Events Health People

National Stalking Awareness Week

By John Charlton

National Stalking Awareness Week takes place this week. More than 120,000 people are victims of stalking every year. Victims’ ages range from 10 to over 70, both male and female, across a wide spectrum. Few will report to the police and fewer still reports will result in conviction. Stalkers can cause their victims fear, severe distress, depression, anxiety, sleep disturbances and post-traumatic stress disorders.

Signs of stalking include threatening phone calls, malicious texts, emails and letters, sending unwanted gifts, loitering on the pavement outside the victim’s house, damaging their property, threatening family members and friends, spying on and following the victim, attempting contact by any means and harassment in the workplace. One in 20 callers to the National Stalking Helpline have said they are being stalked by a colleague or ex-colleague. Half of all victims reduce or stop work all together as a result. Victims may know their stalker, sometimes after following a short relationship; others may be stalked by their ex-partner. Three quarters of victims murdered by the perpetrator were stalked in the lead-up to their death.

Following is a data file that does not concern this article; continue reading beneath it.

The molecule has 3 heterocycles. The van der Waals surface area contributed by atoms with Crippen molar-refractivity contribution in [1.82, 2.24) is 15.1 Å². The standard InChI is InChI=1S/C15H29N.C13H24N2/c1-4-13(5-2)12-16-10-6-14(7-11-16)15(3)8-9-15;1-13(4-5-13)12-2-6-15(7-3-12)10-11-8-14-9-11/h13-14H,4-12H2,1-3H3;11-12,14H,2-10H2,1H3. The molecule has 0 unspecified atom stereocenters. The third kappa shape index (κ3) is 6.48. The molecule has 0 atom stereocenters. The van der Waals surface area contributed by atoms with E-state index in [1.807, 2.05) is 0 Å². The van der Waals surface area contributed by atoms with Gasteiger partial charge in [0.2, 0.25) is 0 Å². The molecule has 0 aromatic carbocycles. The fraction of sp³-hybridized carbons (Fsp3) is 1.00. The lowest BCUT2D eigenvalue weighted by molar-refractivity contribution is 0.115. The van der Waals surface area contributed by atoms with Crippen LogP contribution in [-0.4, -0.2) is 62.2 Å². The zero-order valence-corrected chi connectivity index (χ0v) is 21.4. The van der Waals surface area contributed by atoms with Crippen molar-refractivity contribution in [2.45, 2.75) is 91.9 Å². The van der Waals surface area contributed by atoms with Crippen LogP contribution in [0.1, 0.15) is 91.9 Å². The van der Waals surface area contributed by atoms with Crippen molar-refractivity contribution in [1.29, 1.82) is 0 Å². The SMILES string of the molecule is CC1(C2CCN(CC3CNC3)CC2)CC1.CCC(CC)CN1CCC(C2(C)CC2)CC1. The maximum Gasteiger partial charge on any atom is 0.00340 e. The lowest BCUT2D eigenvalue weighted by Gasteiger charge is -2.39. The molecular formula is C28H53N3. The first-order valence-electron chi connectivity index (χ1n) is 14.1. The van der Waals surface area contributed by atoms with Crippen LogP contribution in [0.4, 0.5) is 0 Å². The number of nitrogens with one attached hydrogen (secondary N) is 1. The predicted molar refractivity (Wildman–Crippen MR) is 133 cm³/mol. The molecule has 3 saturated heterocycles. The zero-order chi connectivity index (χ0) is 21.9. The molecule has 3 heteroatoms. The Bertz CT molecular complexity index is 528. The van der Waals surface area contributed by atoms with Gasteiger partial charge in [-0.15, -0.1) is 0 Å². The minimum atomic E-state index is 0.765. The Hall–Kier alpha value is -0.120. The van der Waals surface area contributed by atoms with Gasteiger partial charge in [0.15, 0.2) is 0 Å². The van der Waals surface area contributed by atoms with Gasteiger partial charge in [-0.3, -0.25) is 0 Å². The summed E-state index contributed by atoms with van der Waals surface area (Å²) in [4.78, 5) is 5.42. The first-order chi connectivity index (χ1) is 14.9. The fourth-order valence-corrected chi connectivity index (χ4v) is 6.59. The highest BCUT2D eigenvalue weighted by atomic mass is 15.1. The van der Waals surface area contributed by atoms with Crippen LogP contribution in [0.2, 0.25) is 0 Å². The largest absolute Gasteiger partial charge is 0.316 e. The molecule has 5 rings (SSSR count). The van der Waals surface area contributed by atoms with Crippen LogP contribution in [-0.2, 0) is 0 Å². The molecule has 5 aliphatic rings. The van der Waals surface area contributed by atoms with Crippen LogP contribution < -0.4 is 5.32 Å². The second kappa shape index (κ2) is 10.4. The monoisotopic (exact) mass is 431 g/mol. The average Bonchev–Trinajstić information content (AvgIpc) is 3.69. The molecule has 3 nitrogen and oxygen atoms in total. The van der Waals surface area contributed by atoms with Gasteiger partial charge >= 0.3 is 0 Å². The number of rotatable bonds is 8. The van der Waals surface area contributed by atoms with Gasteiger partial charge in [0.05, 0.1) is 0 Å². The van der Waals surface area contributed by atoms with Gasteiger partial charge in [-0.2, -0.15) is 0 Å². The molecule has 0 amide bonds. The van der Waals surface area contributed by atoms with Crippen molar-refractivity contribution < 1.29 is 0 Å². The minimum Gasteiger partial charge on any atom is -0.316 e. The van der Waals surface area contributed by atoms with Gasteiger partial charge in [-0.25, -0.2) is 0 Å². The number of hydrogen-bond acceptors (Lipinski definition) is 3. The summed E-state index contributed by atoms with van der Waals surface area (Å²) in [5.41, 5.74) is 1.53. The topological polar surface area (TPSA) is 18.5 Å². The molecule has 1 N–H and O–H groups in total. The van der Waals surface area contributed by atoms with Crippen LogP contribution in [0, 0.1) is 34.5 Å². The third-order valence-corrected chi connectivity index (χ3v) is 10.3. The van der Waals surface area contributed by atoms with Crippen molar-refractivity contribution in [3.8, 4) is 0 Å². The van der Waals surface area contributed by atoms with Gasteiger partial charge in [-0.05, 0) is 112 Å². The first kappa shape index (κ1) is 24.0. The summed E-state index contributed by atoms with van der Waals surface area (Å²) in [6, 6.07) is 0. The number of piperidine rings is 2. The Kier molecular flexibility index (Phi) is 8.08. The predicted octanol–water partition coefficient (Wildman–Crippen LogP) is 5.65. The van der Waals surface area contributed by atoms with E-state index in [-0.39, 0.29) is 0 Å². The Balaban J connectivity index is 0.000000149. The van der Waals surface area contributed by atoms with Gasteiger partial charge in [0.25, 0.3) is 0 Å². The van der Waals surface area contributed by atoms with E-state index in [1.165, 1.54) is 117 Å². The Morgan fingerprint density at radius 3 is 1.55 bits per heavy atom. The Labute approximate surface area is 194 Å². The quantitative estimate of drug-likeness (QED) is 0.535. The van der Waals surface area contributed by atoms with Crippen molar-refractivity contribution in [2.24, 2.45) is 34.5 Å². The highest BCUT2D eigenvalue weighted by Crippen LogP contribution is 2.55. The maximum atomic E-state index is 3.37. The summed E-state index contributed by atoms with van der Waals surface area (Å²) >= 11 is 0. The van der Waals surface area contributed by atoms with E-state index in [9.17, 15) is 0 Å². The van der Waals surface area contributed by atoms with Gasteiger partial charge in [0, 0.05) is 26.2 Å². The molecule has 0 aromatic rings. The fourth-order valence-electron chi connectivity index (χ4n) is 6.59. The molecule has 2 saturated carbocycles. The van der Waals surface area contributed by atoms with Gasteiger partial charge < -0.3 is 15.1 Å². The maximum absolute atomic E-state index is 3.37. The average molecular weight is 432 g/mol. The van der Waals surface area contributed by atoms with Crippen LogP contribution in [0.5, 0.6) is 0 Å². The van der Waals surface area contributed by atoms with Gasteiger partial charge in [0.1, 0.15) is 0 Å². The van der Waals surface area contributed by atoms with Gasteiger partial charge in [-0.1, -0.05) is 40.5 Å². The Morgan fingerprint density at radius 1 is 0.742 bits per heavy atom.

Romy Briant MBE, Chair of Oxfordshire Charity Reducing the Risk of Domestic Abuse says: “Almost all stalkers have a mental or emotional problem. The reason for their obsession is control, power or revenge, and this can lead to violence, physical or sexual assault and murder. No one should live in fear of another person, but sadly, victims may suffer 100 incidents before they contact the Police.”

In 2012 The Protection of Freedom Act made stalking a crime, covering any kind of unwanted attention. In 1997 The Protection from Harassment Act became a criminal offence, covering bullying and violent threats to the victim and/or their family.

Useful numbers:
National Stalking Helpline: 0808 802 0300 9.30am-4pm Mon, Tues, Thurs, Friday; 1pm-4pm Weds.
Paladin: Provides advice to victims of stalking, raises awareness of dangers and risks of stalking and advocacy to high-risk victims: 020 3866 4107
Oxfordshire Domestic Abuse Helpline: 0800 731 0055 (Mon-Fri 10am-6pm. Sat 10am-4pm) Website: www.reducingtherisk.org.uk
Womens Aid/Refuge: 0808 2000 247 ( 24 hour Freephone)